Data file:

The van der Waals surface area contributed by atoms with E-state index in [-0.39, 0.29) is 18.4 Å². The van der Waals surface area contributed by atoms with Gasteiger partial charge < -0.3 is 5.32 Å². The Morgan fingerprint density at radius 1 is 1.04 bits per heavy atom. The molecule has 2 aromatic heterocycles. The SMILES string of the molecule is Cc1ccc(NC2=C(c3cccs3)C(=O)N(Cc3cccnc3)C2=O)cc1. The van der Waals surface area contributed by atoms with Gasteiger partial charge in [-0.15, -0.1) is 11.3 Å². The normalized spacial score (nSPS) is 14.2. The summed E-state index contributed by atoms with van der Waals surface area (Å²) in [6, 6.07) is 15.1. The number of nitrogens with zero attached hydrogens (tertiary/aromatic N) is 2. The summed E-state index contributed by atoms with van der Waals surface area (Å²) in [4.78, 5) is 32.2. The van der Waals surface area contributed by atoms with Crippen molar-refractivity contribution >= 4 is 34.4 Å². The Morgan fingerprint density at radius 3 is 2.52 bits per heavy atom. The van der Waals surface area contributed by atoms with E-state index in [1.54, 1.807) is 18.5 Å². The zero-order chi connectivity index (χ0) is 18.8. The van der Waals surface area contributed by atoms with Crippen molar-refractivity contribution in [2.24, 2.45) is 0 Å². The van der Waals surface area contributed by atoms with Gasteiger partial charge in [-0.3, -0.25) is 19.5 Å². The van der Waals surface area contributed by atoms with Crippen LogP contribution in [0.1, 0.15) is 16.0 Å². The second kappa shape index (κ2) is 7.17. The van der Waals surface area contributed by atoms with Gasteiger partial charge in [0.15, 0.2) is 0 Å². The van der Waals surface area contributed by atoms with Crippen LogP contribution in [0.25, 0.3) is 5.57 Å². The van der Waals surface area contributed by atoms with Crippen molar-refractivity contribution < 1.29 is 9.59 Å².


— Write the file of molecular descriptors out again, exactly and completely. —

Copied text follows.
The van der Waals surface area contributed by atoms with E-state index in [-0.39, 0.29) is 18.4 Å². The van der Waals surface area contributed by atoms with Gasteiger partial charge < -0.3 is 5.32 Å². The Morgan fingerprint density at radius 1 is 1.04 bits per heavy atom. The molecule has 2 aromatic heterocycles. The SMILES string of the molecule is Cc1ccc(NC2=C(c3cccs3)C(=O)N(Cc3cccnc3)C2=O)cc1. The van der Waals surface area contributed by atoms with Gasteiger partial charge in [-0.15, -0.1) is 11.3 Å². The normalized spacial score (nSPS) is 14.2. The summed E-state index contributed by atoms with van der Waals surface area (Å²) in [6, 6.07) is 15.1. The number of nitrogens with zero attached hydrogens (tertiary/aromatic N) is 2. The summed E-state index contributed by atoms with van der Waals surface area (Å²) in [4.78, 5) is 32.2. The van der Waals surface area contributed by atoms with Crippen molar-refractivity contribution >= 4 is 34.4 Å². The Morgan fingerprint density at radius 3 is 2.52 bits per heavy atom. The van der Waals surface area contributed by atoms with E-state index in [1.54, 1.807) is 18.5 Å². The zero-order chi connectivity index (χ0) is 18.8. The van der Waals surface area contributed by atoms with Crippen molar-refractivity contribution in [2.24, 2.45) is 0 Å². The van der Waals surface area contributed by atoms with Gasteiger partial charge in [-0.3, -0.25) is 19.5 Å². The van der Waals surface area contributed by atoms with Crippen LogP contribution in [0.1, 0.15) is 16.0 Å². The second kappa shape index (κ2) is 7.17. The van der Waals surface area contributed by atoms with Gasteiger partial charge in [0.15, 0.2) is 0 Å². The van der Waals surface area contributed by atoms with Crippen LogP contribution in [0.25, 0.3) is 5.57 Å². The van der Waals surface area contributed by atoms with Crippen molar-refractivity contribution < 1.29 is 9.59 Å².